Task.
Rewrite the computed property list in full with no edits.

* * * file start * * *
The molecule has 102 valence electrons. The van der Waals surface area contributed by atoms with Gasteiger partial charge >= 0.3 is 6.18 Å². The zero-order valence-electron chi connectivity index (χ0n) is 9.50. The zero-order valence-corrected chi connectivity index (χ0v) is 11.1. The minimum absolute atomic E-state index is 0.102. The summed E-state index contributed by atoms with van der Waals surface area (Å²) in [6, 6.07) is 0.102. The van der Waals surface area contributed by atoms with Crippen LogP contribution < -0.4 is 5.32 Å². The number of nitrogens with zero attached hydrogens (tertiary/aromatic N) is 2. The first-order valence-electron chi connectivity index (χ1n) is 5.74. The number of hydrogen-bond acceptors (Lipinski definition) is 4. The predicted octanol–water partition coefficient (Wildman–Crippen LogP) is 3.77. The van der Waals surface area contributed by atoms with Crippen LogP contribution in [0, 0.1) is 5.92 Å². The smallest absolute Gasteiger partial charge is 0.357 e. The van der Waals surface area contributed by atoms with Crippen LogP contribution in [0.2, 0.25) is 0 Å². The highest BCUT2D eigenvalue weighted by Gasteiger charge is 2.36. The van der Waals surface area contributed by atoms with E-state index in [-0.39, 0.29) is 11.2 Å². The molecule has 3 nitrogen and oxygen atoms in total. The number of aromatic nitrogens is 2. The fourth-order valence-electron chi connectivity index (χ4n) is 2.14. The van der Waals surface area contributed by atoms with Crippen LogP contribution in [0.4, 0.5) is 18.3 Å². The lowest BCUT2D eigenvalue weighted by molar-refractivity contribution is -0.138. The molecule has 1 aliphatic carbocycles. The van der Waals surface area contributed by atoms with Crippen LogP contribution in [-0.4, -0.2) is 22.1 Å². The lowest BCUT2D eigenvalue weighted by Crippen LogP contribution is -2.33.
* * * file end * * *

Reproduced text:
The molecule has 102 valence electrons. The van der Waals surface area contributed by atoms with Gasteiger partial charge >= 0.3 is 6.18 Å². The zero-order valence-electron chi connectivity index (χ0n) is 9.50. The zero-order valence-corrected chi connectivity index (χ0v) is 11.1. The minimum absolute atomic E-state index is 0.102. The summed E-state index contributed by atoms with van der Waals surface area (Å²) in [6, 6.07) is 0.102. The van der Waals surface area contributed by atoms with Crippen LogP contribution < -0.4 is 5.32 Å². The number of nitrogens with zero attached hydrogens (tertiary/aromatic N) is 2. The first-order valence-electron chi connectivity index (χ1n) is 5.74. The number of hydrogen-bond acceptors (Lipinski definition) is 4. The predicted octanol–water partition coefficient (Wildman–Crippen LogP) is 3.77. The van der Waals surface area contributed by atoms with Crippen LogP contribution in [0, 0.1) is 5.92 Å². The smallest absolute Gasteiger partial charge is 0.357 e. The van der Waals surface area contributed by atoms with Crippen LogP contribution in [0.2, 0.25) is 0 Å². The highest BCUT2D eigenvalue weighted by Gasteiger charge is 2.36. The van der Waals surface area contributed by atoms with E-state index in [-0.39, 0.29) is 11.2 Å². The molecule has 3 nitrogen and oxygen atoms in total. The number of aromatic nitrogens is 2. The fourth-order valence-electron chi connectivity index (χ4n) is 2.14. The van der Waals surface area contributed by atoms with Crippen LogP contribution in [0.4, 0.5) is 18.3 Å². The lowest BCUT2D eigenvalue weighted by molar-refractivity contribution is -0.138. The molecule has 1 aliphatic carbocycles. The van der Waals surface area contributed by atoms with Crippen LogP contribution in [-0.4, -0.2) is 22.1 Å². The lowest BCUT2D eigenvalue weighted by Crippen LogP contribution is -2.33.